The list of total (or average) values for ecosystem services z r includes:
  • TWOOD—total amount of wood flows;
  • CARB—average carbon stock;
  • CORK—total adult cork yield;
  • EROS—total erosion;
  • BIOD—biodiversity indicator;
  • FRES—fire resistance indicator.
These ecosystem services were used as criteria in the multi-objective optimization problem formulation. The decision maker will be interested in maximizing five criteria and minimizing two criteria:
TWOOD → max, CARB → max, CORK → max, BIOD → max, FRES → max
δ → min, EROS → min
In some cases, the restrictions:
TWOOD T W O O D _ ;   CARB C A R B _ ;   C O R K C O R K _ ;   BIOD B I O D _ ; FRES F R E S _ δ δ ¯ ,   E R O S E R O S ¯
can be imposed to cut off undesirable criteria values.
Let x be the vector of binary variables x i j ;  z the vector composed by the criteria TWOOD, CARB, CORK, BIOD, FRES, EROS, δ; X the feasible set of decision variables x defined by constraints (Equations (1)–(5)) in the decision space. Then, the problem can be represented in the standard MOIP formulation.
Maximize   or   minimize   z = f ( x )   subject   to   x X
To see the full mathematical model formulation, the reader is referred to Appendix A.

2.4. Solving the MOIP

The information about tradeoffs between management planning criteria should be provided to the decision maker in a meaningful way, meeting simplicity and user-friendliness criteria [17,18]. The methodology that we used to solve the formulated MOIP is based on the ideas proposed in [43]. It involves the approximation of the Pareto frontier in the criterion space, the visual analysis of the constructed set in the form of interactive decision maps, the choice of a preferable point z ^ (with coordinates z ^ r ) in the criterion space of z (with coordinates zr) and, finally, the solution of the model using the reference point method (RPM) proposed in [44]:
m i n i m i z e   { m a x r R   ( z ^ r z r ) + r R ε r ( z ^ r z r ) }
Subject   to   z = f ( x ) ,    x X
where ε r   are small positive parameters (to avoid weak Pareto points).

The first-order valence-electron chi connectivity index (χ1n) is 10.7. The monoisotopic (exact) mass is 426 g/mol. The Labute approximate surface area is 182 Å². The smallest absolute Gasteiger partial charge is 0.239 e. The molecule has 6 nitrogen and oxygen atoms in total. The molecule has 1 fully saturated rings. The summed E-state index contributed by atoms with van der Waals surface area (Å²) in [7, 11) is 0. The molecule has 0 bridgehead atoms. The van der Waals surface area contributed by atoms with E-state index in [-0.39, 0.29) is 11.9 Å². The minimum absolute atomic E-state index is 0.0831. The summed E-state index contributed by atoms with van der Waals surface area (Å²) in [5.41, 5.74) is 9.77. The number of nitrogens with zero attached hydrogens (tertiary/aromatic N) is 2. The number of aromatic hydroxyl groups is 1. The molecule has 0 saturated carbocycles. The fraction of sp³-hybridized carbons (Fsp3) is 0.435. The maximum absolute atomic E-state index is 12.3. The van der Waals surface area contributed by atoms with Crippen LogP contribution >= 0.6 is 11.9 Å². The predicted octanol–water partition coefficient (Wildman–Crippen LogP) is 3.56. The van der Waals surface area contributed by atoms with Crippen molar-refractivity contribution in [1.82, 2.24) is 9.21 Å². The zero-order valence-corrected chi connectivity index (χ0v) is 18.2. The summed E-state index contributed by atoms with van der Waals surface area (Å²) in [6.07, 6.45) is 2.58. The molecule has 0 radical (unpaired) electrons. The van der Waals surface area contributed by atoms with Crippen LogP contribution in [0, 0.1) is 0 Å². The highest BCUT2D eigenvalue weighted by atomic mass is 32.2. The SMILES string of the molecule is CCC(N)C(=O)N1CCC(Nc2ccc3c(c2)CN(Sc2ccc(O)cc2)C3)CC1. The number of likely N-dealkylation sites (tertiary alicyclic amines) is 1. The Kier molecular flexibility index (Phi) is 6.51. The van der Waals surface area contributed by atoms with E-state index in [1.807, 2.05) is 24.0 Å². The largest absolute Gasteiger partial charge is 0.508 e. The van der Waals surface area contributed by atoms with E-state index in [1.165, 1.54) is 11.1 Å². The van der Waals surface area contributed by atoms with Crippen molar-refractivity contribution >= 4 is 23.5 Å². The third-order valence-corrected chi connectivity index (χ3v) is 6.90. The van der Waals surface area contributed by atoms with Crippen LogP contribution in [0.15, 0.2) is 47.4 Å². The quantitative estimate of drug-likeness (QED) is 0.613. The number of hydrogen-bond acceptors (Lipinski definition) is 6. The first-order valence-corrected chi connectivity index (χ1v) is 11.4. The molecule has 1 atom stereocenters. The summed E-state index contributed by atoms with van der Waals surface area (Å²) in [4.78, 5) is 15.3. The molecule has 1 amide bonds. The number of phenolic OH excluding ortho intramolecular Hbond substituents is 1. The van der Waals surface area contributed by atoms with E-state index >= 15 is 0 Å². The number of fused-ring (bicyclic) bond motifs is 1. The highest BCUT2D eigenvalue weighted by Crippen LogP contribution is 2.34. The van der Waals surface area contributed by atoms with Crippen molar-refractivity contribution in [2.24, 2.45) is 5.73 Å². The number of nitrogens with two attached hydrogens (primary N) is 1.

Since z ^ r is close to the non-dominated frontier of the EPH, the solution of this optimization problem is an efficient decision x * that provides the achievement vector z * that best reflects the decision-maker preferences z ^ . The RPM can be considered as a variant of the goal programming method [45,46], which is one of the most commonly used multi-objective programming methods [47] that was successfully applied [48].
In MOIP problems, attainable sets in the objective space are not continuous. They consist of discrete points corresponding to the potentially large but finite number of feasible solutions. A typical Pareto frontier for MOIP problems is represented in Figure 2, where a, b, c, d and e are non-dominated (Pareto) points. The union of their dominant cones forms the Edgeworth–Pareto hull. The EPH border is shown by the blue line a-b-c-d-e. The dominant points of the EPH and of the MOIP problem are the same. As it is easy to see in Figure 2, the EPH is not a convex set. As a consequence, some dominant, or supported [49], points can be found by maximizing linear support functions (points a, c, d and e), while others (point b) cannot be found (not supported). The exact description of the Pareto frontier of MOIP problem consists of a large number of non-dominated points, and its finding is a very difficult computational problem, especially in the case of several criteria. To describe a convex hull, it is sufficient to find its vertices.
In our approach, the Pareto frontier is used to support the selection of points using the RPM. Therefore, high accuracy is not required, and we can use the non-dominated frontier of the envelope (convex hull) of EPH (depicted by the black line in Figure 2) as a surrogate representation of the Pareto frontier of MOIP problem. Exploring the effective frontier of the feasible criterion set envelope by the IDM technique and identifying the goals on it is known as reasonable goal method [48].
To determine the validity of replacing the EPH by its convex hull, we used the following procedure: on the Pareto frontier of the envelope of the EPH constructed for a pair of criteria, a set of uniformly distributed points z ^ s , s = 1,…,S is selected for each of solution z s * defined in the set of Equation (7) (Figure 3). The distance z ^ s z s * shows the proximity of the vector z s * to the MOIP solution x s * with respect to the reference point z ^ s . Then if the value m a x s = 1 , , S z ^ s z s * is sufficiently small, we can consider the use of the envelope of EPH as acceptable for the aims of the study. A similar check can be performed in the case of three or more criteria. The envelope of EPH will be called a convex Edgeworth–Pareto hull (cEPH).

2.5. Decomposition Approach to Constructing Pareto Frontier with MOIP Problems

The problem under consideration has a large number of integer variables and constraints, which makes it difficult or even impossible to solve on modern personal computers. In addition, the construction of the Pareto frontier description requires solving a series of optimization problems. For this reason, the following decomposition approach was applied:
Suppose the initial problem is formulated as:
Maximize / minimize   z
subject   to
z = f ( x )
x X
Let the whole set I of the stand identifiers be partitioned into K non-intersecting subsets I k ,   I = I 1 I 2 I k . Forest stands belonging to the subset I k form subarea K. For each of the subareas, it is possible to introduce its own criteria vector z k and to consider the corresponding sub-problem: